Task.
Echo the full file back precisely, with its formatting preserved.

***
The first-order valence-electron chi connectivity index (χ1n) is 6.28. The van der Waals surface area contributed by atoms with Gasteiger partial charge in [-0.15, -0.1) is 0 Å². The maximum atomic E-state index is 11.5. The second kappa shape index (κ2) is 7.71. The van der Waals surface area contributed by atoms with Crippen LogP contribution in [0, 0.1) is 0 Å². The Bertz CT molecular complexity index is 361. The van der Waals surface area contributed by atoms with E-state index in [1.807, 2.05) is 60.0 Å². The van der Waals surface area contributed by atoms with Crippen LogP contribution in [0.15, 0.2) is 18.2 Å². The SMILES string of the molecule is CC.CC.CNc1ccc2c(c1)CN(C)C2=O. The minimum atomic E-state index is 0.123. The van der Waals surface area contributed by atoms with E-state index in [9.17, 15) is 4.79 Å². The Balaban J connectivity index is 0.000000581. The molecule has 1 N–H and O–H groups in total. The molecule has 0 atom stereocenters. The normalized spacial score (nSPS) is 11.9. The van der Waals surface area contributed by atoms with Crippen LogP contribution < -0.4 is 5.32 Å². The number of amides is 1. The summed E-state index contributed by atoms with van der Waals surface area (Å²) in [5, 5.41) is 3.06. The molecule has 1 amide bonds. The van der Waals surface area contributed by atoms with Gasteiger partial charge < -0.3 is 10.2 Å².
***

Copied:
The first-order valence-electron chi connectivity index (χ1n) is 6.28. The van der Waals surface area contributed by atoms with Gasteiger partial charge in [-0.15, -0.1) is 0 Å². The maximum atomic E-state index is 11.5. The second kappa shape index (κ2) is 7.71. The van der Waals surface area contributed by atoms with Crippen LogP contribution in [0, 0.1) is 0 Å². The Bertz CT molecular complexity index is 361. The van der Waals surface area contributed by atoms with E-state index in [1.807, 2.05) is 60.0 Å². The van der Waals surface area contributed by atoms with Crippen LogP contribution in [0.15, 0.2) is 18.2 Å². The SMILES string of the molecule is CC.CC.CNc1ccc2c(c1)CN(C)C2=O. The minimum atomic E-state index is 0.123. The van der Waals surface area contributed by atoms with E-state index in [9.17, 15) is 4.79 Å². The Balaban J connectivity index is 0.000000581. The molecule has 1 N–H and O–H groups in total. The molecule has 0 atom stereocenters. The normalized spacial score (nSPS) is 11.9. The van der Waals surface area contributed by atoms with Crippen LogP contribution < -0.4 is 5.32 Å². The number of amides is 1. The summed E-state index contributed by atoms with van der Waals surface area (Å²) in [5, 5.41) is 3.06. The molecule has 1 amide bonds. The van der Waals surface area contributed by atoms with Gasteiger partial charge < -0.3 is 10.2 Å².